Sales tax revenues drop after five months of growth

Published 5:06 pm Friday, December 3, 2021

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NATCHEZ — The City of Natchez enjoyed five straight months of sales tax revenues that exceeded $500,000 at the end of the last fiscal year.

Unfortunately, that trend was broken in October 2021, the first month of the new fiscal year, when the city’s sales tax revenues came in at $471,385.68. 

Sales tax revenues for November were a little better than October, but did not make it to the $500,000 mark. November sales tax revenues were $481,437.24.

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Total city sales tax revenues for the fiscal year ended Sept. 30, 2021, were $5.554 million, compared to $5.0 million for fiscal year ended Sept. 30, 2020 — a $554,000 increase year over year.

Natchez Mayor Dan Gibson was disappointed the city didn’t hit the $500,000 mark in October, ending the five-month streak, but said sales tax revenues were good nonetheless.

“We have studied why October numbers were down and we believe it was because we didn’t have any of the major movies under production,” Gibson said. “October is normally our strongest month. We had several major events in October, like the balloon festival. In comparison, August is traditionally one of our slowest months, yet it was higher than October in sales tax revenue this year. The difference is we had two major movies being filmed here in August — Every Time a Bell Rings and Rumble in the Dark.”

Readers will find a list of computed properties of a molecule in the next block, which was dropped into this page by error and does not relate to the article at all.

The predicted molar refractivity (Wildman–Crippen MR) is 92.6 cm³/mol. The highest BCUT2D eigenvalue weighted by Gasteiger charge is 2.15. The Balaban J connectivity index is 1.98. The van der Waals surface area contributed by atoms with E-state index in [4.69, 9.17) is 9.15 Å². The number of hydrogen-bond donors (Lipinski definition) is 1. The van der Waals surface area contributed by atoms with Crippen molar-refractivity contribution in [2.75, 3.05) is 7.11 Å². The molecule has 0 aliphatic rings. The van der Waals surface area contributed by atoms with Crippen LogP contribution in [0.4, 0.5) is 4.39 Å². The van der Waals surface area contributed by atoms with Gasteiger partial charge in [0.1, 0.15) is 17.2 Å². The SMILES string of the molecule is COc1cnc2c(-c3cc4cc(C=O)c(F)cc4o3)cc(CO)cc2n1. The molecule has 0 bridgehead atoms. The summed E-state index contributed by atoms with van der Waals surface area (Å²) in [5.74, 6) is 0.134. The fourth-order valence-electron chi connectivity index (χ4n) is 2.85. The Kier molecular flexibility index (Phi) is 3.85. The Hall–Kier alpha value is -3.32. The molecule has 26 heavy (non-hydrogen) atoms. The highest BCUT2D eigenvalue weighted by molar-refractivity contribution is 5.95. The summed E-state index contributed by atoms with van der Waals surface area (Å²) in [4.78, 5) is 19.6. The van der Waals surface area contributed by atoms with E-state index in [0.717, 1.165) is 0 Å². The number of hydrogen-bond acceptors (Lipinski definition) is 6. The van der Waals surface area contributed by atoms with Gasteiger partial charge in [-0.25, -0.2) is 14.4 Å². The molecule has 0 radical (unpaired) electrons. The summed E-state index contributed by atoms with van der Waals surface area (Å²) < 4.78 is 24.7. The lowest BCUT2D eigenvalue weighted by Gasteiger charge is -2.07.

The sales tax revenues for August compared to previous years underscores the importance of the state’s tax credits used to attract the production of motion pictures to Mississippi. Further, Gibson said by October, the annual allotment of total tax credits had been exhausted. State law caps those tax credits at $20 million per year.

“We lost out on several big productions at the end of the year because we no longer had those tax credits available,” he said.

Gibson said shopping locally is more important now that ever before.

“We could not provide the basic services we need — paying police, fire, public works crew and all we do to keep this city functional, all we are going to do in our parks — without those sales tax dollars. Shopping local is very important to supporting Natchez,” he said.